The Relationship Between Zoning and Riparian Rights

R-1 Zoning and Riparian RightsImage

The enactment of a zoning ordinance is the primary method by which private land use is regulated.  Townships have long been authorized, through zoning and police power, to restrict the manner in which a private citizen may use his land.  Typically a township creates land use classifications such as residential, commercial and industrial.  Within each classification there are defined allowable uses to which certain land can be put to.

At Higgins Lake, both Lyon Township and Gerrish Township have sophisticated land use regulations.  As to the lakeshore of Higgins Lake, the vast majority of the parcels are designated as single family residential (“R-1”).  In general terms, an R-1 classification means that the use of the land is limited to a single family unit.  In contrast, for instance, an R-2 designation allows multiple family uses.

The courts of Michigan have ruled that local units of government may regulate riparian bottomlands through zoning (and police power) ordinances.  Because riparian ownership may not be severed from adjoining uplands, whatever zoning classification is placed on the upland is also applied to the adjacent riparian.  Accordingly, the vast majority of Higgins Lake bottomlands are restricted to R-1 usage.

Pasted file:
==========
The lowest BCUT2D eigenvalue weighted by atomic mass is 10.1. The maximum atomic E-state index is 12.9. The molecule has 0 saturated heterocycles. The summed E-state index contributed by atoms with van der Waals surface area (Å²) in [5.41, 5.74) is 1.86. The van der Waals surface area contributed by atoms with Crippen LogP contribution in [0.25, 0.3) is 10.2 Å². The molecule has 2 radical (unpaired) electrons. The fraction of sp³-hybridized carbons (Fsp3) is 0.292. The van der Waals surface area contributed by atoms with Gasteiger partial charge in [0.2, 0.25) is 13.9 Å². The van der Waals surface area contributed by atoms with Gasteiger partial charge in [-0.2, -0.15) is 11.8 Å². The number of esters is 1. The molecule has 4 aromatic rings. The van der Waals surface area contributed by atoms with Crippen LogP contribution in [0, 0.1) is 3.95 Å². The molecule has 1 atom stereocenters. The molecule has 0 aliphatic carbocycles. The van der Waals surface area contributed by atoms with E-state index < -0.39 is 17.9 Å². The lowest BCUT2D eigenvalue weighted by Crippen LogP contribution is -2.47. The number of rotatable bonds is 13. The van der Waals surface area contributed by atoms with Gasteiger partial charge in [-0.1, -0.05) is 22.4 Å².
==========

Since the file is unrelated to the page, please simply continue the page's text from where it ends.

What does the R-1 classification mean in terms of the use of your riparian property?  Two cases decided by the Michigan appellate courts are instructive.  In Soupal v Shadyview (Gerrish Township) the court ruled that 8 families using an R-1 parcel on Higgins Lake was a nuisance per se and violated R-1 restrictions.  In Kallman v Sunseekers, the court ruled that a limited liability company could not allow its multiple family members to all use an R-1 parcel.  Both of these cases can be read in their entirety by visiting

Notwithstanding R-1 restrictions a riparian owner has an absolute right to seasonally moor a boat and erect a dock.  Furthermore, zoning has not been historically used to prevent immediate family members from enjoying mooring privileges as well.

Beyond owners and immediate relatives, the practice of allowing nonriparians to seasonally moor boats on  R-1 riparian land violates township zoning rules and state statute. In most situations it is a violation of either the Lyon Township zoning ordinance or the Gerrish Township zoning ordinance to allow your nonriparian neighbors and friends to seasonally moor a boat on your riparian.  In most circumstances it is a violation of state law to do so as well.  This because the State of Michigan regulates the practice of allowing nonriparians to seasonally moor boats on private bottomlands by requiring the riparian owner to first obtain a marina operating permit from the Michigan Department of Environmental Quality.

Long recognized as an expert in the field, William Carey stands ready to represent you on all property issues.

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